CAMPS v. SCHOLTZ, No. 1:2017cv01895 - Document 20 (D.N.J. 2017)

Court Description: OPINION FILED. Signed by Judge Jerome B. Simandle on 8/30/17. (js)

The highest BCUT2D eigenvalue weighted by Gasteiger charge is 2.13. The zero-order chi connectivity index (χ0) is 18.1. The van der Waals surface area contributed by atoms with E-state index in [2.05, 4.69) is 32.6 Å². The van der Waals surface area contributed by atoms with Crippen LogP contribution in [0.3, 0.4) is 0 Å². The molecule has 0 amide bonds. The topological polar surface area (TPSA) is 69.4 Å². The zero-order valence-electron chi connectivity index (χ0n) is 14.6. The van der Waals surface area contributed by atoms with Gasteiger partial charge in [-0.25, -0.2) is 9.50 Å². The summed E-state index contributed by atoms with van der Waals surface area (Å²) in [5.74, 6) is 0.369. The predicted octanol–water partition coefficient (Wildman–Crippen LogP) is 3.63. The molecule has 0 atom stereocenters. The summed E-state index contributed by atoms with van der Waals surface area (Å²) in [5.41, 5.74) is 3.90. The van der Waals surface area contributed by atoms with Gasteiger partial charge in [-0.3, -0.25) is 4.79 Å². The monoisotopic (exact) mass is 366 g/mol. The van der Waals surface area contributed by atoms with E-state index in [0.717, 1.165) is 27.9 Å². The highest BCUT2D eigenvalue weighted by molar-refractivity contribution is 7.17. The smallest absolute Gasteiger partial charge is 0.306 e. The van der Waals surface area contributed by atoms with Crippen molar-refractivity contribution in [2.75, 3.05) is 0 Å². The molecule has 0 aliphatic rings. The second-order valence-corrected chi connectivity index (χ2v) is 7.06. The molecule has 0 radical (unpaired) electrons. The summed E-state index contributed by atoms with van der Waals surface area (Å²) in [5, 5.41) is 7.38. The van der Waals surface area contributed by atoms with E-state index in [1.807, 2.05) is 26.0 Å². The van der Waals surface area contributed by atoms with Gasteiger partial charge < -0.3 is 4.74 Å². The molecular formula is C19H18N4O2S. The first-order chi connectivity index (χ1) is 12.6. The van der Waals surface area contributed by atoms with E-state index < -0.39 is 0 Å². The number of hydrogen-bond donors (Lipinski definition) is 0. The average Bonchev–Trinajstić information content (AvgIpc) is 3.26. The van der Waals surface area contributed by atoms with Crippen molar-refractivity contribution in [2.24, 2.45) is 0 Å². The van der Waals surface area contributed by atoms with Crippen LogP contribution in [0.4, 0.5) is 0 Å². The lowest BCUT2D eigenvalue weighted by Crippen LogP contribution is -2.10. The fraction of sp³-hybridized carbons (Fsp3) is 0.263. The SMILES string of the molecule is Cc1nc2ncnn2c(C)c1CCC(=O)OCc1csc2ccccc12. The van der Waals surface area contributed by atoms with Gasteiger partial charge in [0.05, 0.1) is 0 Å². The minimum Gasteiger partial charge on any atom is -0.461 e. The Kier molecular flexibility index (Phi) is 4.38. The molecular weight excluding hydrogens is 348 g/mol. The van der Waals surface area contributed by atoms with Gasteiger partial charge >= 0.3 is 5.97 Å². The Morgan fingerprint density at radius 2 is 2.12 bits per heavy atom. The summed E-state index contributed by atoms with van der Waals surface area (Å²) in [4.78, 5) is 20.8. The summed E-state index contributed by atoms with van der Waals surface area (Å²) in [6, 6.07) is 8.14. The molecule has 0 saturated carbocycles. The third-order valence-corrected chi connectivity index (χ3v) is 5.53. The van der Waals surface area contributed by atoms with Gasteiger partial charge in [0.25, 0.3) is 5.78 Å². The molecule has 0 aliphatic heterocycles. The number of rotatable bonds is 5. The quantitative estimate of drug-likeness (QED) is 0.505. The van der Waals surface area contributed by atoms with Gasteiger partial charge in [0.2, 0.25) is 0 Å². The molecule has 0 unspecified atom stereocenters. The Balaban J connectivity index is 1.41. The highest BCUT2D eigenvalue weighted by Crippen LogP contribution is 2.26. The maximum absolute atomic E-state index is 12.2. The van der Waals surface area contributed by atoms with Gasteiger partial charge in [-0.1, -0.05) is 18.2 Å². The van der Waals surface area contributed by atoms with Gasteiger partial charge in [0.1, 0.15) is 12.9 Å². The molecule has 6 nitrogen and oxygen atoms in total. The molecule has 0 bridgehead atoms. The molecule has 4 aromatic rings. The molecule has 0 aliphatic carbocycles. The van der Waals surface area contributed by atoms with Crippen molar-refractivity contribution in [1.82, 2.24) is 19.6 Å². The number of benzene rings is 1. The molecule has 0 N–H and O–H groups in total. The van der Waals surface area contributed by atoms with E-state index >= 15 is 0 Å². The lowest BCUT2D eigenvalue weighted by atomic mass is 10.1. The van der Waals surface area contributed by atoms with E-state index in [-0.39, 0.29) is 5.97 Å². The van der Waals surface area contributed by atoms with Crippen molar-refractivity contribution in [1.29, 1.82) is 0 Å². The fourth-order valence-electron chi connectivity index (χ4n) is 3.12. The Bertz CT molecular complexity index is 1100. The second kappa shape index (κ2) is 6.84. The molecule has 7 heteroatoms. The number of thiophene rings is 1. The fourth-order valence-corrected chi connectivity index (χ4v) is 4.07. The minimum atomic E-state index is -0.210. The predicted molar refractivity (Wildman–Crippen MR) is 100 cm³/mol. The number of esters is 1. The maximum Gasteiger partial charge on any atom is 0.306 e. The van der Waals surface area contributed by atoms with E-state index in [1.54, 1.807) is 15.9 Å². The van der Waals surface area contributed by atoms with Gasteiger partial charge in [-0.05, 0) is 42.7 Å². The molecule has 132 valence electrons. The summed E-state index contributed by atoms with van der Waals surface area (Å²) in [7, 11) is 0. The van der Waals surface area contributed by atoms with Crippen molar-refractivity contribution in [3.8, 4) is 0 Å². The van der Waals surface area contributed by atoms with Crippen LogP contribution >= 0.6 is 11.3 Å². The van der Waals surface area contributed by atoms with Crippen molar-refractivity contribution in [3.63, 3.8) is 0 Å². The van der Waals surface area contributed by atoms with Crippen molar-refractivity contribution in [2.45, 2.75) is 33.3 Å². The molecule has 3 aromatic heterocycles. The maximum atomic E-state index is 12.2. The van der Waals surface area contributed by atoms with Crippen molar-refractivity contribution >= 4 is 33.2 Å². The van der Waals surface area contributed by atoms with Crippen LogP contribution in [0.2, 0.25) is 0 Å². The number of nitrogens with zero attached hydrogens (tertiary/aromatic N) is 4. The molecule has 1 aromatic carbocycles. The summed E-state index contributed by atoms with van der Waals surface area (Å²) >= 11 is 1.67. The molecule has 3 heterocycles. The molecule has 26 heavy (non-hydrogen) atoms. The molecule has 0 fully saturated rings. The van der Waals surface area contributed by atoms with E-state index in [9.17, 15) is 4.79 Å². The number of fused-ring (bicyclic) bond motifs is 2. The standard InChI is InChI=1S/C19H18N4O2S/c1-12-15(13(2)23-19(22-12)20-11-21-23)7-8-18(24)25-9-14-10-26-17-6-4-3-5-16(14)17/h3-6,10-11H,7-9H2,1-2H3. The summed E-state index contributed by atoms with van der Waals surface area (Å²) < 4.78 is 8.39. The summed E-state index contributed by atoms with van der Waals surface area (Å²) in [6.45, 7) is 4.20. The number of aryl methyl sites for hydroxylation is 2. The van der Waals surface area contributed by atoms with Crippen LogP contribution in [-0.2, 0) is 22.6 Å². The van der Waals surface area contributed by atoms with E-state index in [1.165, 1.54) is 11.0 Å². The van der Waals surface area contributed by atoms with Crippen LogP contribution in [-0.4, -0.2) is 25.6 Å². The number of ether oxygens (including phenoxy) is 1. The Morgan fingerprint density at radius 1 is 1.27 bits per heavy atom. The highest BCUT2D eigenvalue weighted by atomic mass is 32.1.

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CAMPS v. SCHOLTZ Doc. 20 IN THE UNITED STATES DISTRICT COURT FOR THE DISTRICT OF NEW JERSEY CALVIN CAMPS, HONORABLE JEROME B. SIMANDLE Plaintiff, Civil Action No. 17-1895 (JBS-JS) v. MILLIE SCHOLTZ; CAPTAIN MCDONNELLY; SERGEANT DAVIS; BOARD OF CHOSEN FREEHOLDERS OF BURLINGTON COUNTY MUNICIPAL CORP., OPINION Defendants. APPEARANCES: Calvin Camps, Plaintiff pro se MQ 1920 SCI Chester 500 East 4th Street Chester, PA 19013 Michelle L. Corea, Esq. Capehart & Scatchard, P.A. Laurel Corporate Center 8000 Midlantic Dr., Suite 300 Mt. Laurel, NJ 08054 Attorneys for Defendants Millie Scholtz, Captain McDonnelly, Sergeant Davis, and Board of Chosen Freeholders of Burlington County SIMANDLE, District Judge: INTRODUCTION When a plaintiff files a civil case in federal court, the plaintiff must pay a filing fee or obtain permission, if indigent, to file without prepayment of a fee pursuant to 28 U.S.C. § 1915. Where the indigent plaintiff is a prisoner, the court shall not permit the case to proceed if the prisoner, while incarcerated, has on at least three occasions, had prior civil proceedings in federal court dismissed due to such claims being frivolous or malicious, or for failing to state a claim, 28 U.S.C. § 1915(g). The law permits an exception to this three-strikes bar if the plaintiff demonstrates "imminent danger of serious physical injury." Id. This case presents the issue of first impression within the Third Circuit, namely, whether the three-strikes rule of Section 1915(g) applies when the prisoner plaintiff's case has been filed in a state court and removed by a defendant to federal court. Defendants assert in the present dismissal motion that Plaintiff Calvin Camps is a three-strikes prisoner whose present case should be dismissed under Section 1915(g), despite the fact that Plaintiff did not choose to proceed in federal court and owes no filing fee in this Court. For the reasons that follow, the Court finds that Section 1915(g) does not apply to a case removed from state court, and the motion will be denied. II. BACKGROUND On February 29, 2016, Plaintiff filed a civil rights complaint in the New Jersey Superior Court Law Division, Burlington County alleging unconstitutional conditions of confinement at the Burlington County Jail. 2 See Complaint, Docket Entry 1, Exhibit B. On or about March 7, 2017, the Burlington County court vacated an entry of default that had been entered against Defendants. Statement of Facts ¶ 2. Defendants removed the action to this Court and paid the filing and administrative fees on March 22, 2017. [Docket Entry 1]. See also 28 U.S.C. § 1441(a).1 Defendants now move for dismissal of the complaint under Federal Rule of Civil Procedure 12(c) alleging Plaintiff is barred from proceeding in federal court in forma pauperis (“IFP”)2 due to having at least three qualifying “strikes” under 28 U.S.C. § 1915(g). Statement of Facts ¶¶ 6-17. III. STANDARD OF REVIEW Defendants caption this motion as both a motion for judgment on the pleadings pursuant to Rule 12(c) and a motion to dismiss pursuant to Rule 12(b)(6). A motion made before an answer is filed is a motion to dismiss pursuant to Rule 12(b)(6). A motion addressing the sufficiency of the allegations made after an answer is filed is a motion for 1 "Except as otherwise expressly provided by Act of Congress, any civil action brought in a State court of which the district courts of the United States have original jurisdiction, may be removed by the defendant or the defendants, to the district court of the United States for the district and division embracing the place where such action is pending." 28 U.S.C. § 1441(a). 2 Plaintiff was granted in forma pauperis status by the state court. Opposition at 15. 3 judgment on the pleadings pursuant to Rule 12(c). As Defendants have not answered the complaint, the Court considers this a motion under Rule 12(b)(6). When considering a motion to dismiss a complaint for failure to state a claim, the Court must accept all well-pleaded allegations in the complaint as true and view them in the light most favorable to the non-moving party. A motion to dismiss may be granted only if the plaintiff has failed to set forth fair notice of what the claim is and the grounds upon which it rests that make such a claim plausible on its face. Bell Atlantic Corp. v. Twombly, 550 U.S. 544 (2007). IV. ANALYSIS Defendants do not assert Plaintiff has not adequately stated a claim for relief. They instead argue the Court must dismiss Plaintiff’s complaint because Plaintiff “qualifies under 28 U.S.C. § 1915(g), commonly referred to as a ‘three striker’ and therefore, must prove his right to litigate under § 1915(g) terms.” Statement of Facts ¶ 16. Plaintiff’s opposition does not address whether he in fact has three strikes and only argues he has sufficiently pled his claims. See generally Opposition. The Prison Litigation Reform Act of 1995 (“PLRA”), which amends § 1915, establishes certain financial requirements for prisoners who are attempting to bring a civil action IFP. Section 1915 states in relevant part: 4 In no event shall a prisoner bring a civil action or appeal a judgment in a civil action or proceeding under this section if the prisoner has, on 3 or more prior occasions, while incarcerated or detained in any facility, brought an action or appeal in a court of the United States that was dismissed on the grounds that it is frivolous, malicious, or fails to state a claim upon which relief may be granted, unless the prisoner is under imminent danger of serious physical injury. 28 U.S.C. § 1915(g). Thus, a prisoner who has acquired three “strikes” in prior federal court filings must either pay the filing fee in full or establish imminent danger before a new complaint or appeal may be filed. The Court finds that Plaintiff has at least three qualifying strikes,3 and that his Complaint, which alleges overcrowding and excessive lock-downs at at the Burlington County Jail, does not claim imminent danger of serious physical injury, and would not fall within the exception to the three-strikes rule if filed in federal court. 3 See Camps v. James, et al., No. 95-2603 (E.D. Pa. May 8, 1995) (dismissing complaint as frivolous); Camps v. Warden of P.I.C.C. Press Grooms, No. 91-5807 (Sept. 17, 1991) (dismissing complaint as frivolous); Camps v. Attorney at Law Daniel Ryan, No. 91-5765 (E.D. Pa. Sept. 16, 1991) (dismissing complaint as frivolous); Camps v. City of Philadelphia, No. 90-7617 (E.D. Pa. Dec. 14, 1990) (dismissing complaint as frivolous). See also Keener v. Pa. Bd. of Prob. & Parole, 128 F.3d 143, 144–45 (3d Cir. 1997) (holding dismissals for frivolousness prior to the passage of the PLRA may be “included among the three that establish the threshold for requiring a prisoner to pay the full docket fees unless the prisoner can show s/he is ‘under imminent danger of serious physical injury’”). 5 The Court’s research revealed no precedential decision by a circuit court of appeals as to whether a “three-strikes” plaintiff must comply with § 1915(g), either by paying the filing fee or by being in imminent danger of serious physical injury at the time of filing, when the complaint was filed in state court but properly removed to federal court. Two circuits have held § 1915(g) does not provide a proper basis to remand a removed case back to state court, but those courts declined to consider whether § 1915(g) required dismissal in the absence of payment or imminent danger. Lloyd v. Benton, 686 F.3d 1225, 1228 (11th Cir. 2012); Lisenby v. Lear, 674 F.3d 259, 263 (4th Cir. 2012). See also Fleming v. United States, 538 F. App'x 423, 425 (5th Cir. 2013) (affirming dismissal on alternate basis and declining to address whether § 1915(g) barred the complaint after removal). The Court of Appeals for the Ninth Circuit recently addressed whether a prisoner could accrue a “strike” under § 1915(g) when a district court dismissed a case originally filed in state court and removed by defendants and concluded “[t]he plain language of [§ 1915(g)] does not support charging a prisoner with a strike based on a district court's dismissal of a lawsuit filed by the prisoner in state court, even if the action was later removed to federal court by another party.” Harris v. Mangum, 863 F.3d 1133, 1140 (9th Cir. 2017). 6 The district courts that have considered the question are split. Compare Evans v. Bristol-Myers Squibb Co., No. 16-1039, 2016 WL 3184421, at *3 (D. Kan. June 8, 2016) (“Evans qualifies as a ‘three-striker’ and must prove his right to litigate under § 1915(g)'s terms. Section 1915(g) permits ‘three-strikers,’ like Evans, to pursue federal civil actions only if s/he pays the court's fees or meets an exigent harm exception.”), with Abreu v. Kooi, No. 9:14-1529, 2016 WL 4702274, at *4 (N.D.N.Y. Aug. 4, 2016), report and recommendation adopted, No. 9:14-1529, 2016 WL 4690404 (N.D.N.Y. Sept. 7, 2016) (holding § 1915(g) does not require cases filed by “three-strike” plaintiffs in state court and removed by defendants to be dismissed). In a case of first impression in this district, the Court finds § 1915(g) does not permit a district court to dismiss a properly removed complaint on the basis of a plaintiff’s “three strikes” status. Defendants’ argument that Plaintiff must “prove his right to litigate” is not supported by the plain language of § 1915(g). Statement of Facts ¶ 17. “[Section] 1915(g) does not block a prisoner's access to the federal courts. It only denies the prisoner the privilege of filing before he has acquired the necessary filing fee.” Abdul-Akbar v. McKelvie, 239 F.3d 307, 314 (3d Cir. 2001). However, § 1915(g) is not applicable because Plaintiff is not asking the Court to grant him IFP status under § 1915 so he may pay the federal filing fee in 7 installments; Defendants have already paid the only applicable filing fee after deciding to bring this matter to federal court. “Defendants’ decision to remove a properly filed state court action does not warrant dismissal of Plaintiff's action. Plaintiff did not choose to bring this action in federal court, nor does he seek to proceed without prepayment of fees under § 1915. Instead, Defendants, as they are entitled to do, removed the action to this Court and paid the filing fee.” Abreu, 2016 WL 4702274, at *4 (emphasis in original). Nothing in the plain text of § 1915(g) supports dismissal of an action brought in state court and removed to federal court after the filing fee has been paid by Defendants. See id. As the Ninth Circuit recently observed in dictum, “[t]he statute does not prevent an indigent prisoner-plaintiff with three strikes from proceeding in a case that someone else filed in federal court.” Harris v. Mangum, 863 F.3d 1133, 1141 (9th Cir. 2017). The Court disagrees with Defendants’ argument that permitting the complaint to proceed would allow Plaintiff to circumvent the purpose of the PLRA. The purpose of the PLRA was “to limit the filing of frivolous and vexatious prisoner lawsuits” that were accumulating in federal courts and wasting scarce judicial resources. Abdul-Akbar, 239 F.3d at 314. This objective is not served by dismissing a complaint that was filed in state court because the PLRA was not intended to limit 8 filings in state courts. See id. at 315 (“Potentially negative consequences in federal courts, as distinguished from state courts, are precisely the consequences intended by Congress.” (emphasis in original)). See also Nicholas v. Tucker, 114 F.3d 17, 19 (2d Cir. 1997) (“[T]he [PLRA] does not affect the prisoner's right to bring an action in state court . . . .”); Abreu, 2016 WL 4702274, at *4. Moreover, applying § 1915(g) to cases removed from state court might result in the misuse of § 1915(g) by defendants and cause significant impairment to prisoners’ ability to bring civil suits in federal and state court. An indigent prisoner with three strikes from prior federal litigation is unable to bring a potentially meritorious complaint in federal court without full payment of the filing fee due to his or her previous dismissals. This is the consequence envisioned by Congress in its enactment of § 1915(g). However, the same prisoner would essentially be barred from filing his or her claim in state court because a defendant could “effectively end a meritorious claim by an indigent plaintiff in state court by removing it to federal court where the claim will be stricken under the three strikes rule.” Bartelli v. Beard, No. 3:CV-081143, 2008 WL 4363645, at *2 (M.D. Pa. Sept. 24, 2008) (remanding complaint to state court based on § 1915(g)). This goes beyond congressional intent as indicated by the plain text 9 of § 1915(g). See Abdul-Akbar, 239 F.3d at 314–15 (noting that § 1915(g) does not block access to the courts in part because “prisoners may seek relief in state court, where limitations on filing I.F.P. may not be as strict.”). The Court holds that a plaintiff’s three-strikes status under § 1915(g) does not provide a basis for dismissal of a complaint that was properly filed in state court and removed by a defendant to federal court. Section 1915(g) only applies to actions filed in federal court by plaintiffs seeking to proceed IFP, and Plaintiff did not file this complaint in federal court. Defendants chose to remove this action to federal court, plaintiff owes no filing fee, and the case will proceed. The motion to dismiss is denied. V. CONCLUSION For the reasons stated above, Defendants’ Motion to Dismiss is denied. Defendants shall answer the complaint within 14 days of the entry of this order. Fed. R. Civ. P. 12(a)(4). An appropriate order follows. August 30, 2017 Date s/ Jerome B. Simandle JEROME B. SIMANDLE U.S. District Judge 10